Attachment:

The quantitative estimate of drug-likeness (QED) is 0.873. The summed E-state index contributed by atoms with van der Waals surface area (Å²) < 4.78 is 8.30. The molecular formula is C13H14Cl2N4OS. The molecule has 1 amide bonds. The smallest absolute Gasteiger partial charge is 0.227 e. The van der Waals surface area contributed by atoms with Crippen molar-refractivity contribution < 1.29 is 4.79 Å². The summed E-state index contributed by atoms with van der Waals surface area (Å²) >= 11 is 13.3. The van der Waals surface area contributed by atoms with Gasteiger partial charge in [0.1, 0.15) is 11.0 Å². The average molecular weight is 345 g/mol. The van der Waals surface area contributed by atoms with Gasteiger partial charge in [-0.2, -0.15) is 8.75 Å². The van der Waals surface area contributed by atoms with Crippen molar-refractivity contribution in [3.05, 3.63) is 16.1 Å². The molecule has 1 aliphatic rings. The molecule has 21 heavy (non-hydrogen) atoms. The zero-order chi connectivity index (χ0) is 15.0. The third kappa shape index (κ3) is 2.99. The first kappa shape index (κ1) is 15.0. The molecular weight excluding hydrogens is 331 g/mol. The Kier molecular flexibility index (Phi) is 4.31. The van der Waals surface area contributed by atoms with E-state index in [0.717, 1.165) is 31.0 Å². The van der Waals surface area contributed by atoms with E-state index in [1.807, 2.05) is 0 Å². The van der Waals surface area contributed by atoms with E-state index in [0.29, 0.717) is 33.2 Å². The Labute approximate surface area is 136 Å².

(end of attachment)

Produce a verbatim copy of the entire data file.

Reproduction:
The quantitative estimate of drug-likeness (QED) is 0.873. The summed E-state index contributed by atoms with van der Waals surface area (Å²) < 4.78 is 8.30. The molecular formula is C13H14Cl2N4OS. The molecule has 1 amide bonds. The smallest absolute Gasteiger partial charge is 0.227 e. The van der Waals surface area contributed by atoms with Crippen molar-refractivity contribution < 1.29 is 4.79 Å². The summed E-state index contributed by atoms with van der Waals surface area (Å²) >= 11 is 13.3. The van der Waals surface area contributed by atoms with Gasteiger partial charge in [0.1, 0.15) is 11.0 Å². The average molecular weight is 345 g/mol. The van der Waals surface area contributed by atoms with Gasteiger partial charge in [-0.2, -0.15) is 8.75 Å². The van der Waals surface area contributed by atoms with Crippen molar-refractivity contribution in [3.05, 3.63) is 16.1 Å². The molecule has 1 aliphatic rings. The molecule has 21 heavy (non-hydrogen) atoms. The zero-order chi connectivity index (χ0) is 15.0. The third kappa shape index (κ3) is 2.99. The first kappa shape index (κ1) is 15.0. The molecular weight excluding hydrogens is 331 g/mol. The Kier molecular flexibility index (Phi) is 4.31. The van der Waals surface area contributed by atoms with E-state index in [0.717, 1.165) is 31.0 Å². The van der Waals surface area contributed by atoms with E-state index in [1.807, 2.05) is 0 Å². The van der Waals surface area contributed by atoms with E-state index in [0.29, 0.717) is 33.2 Å². The Labute approximate surface area is 136 Å².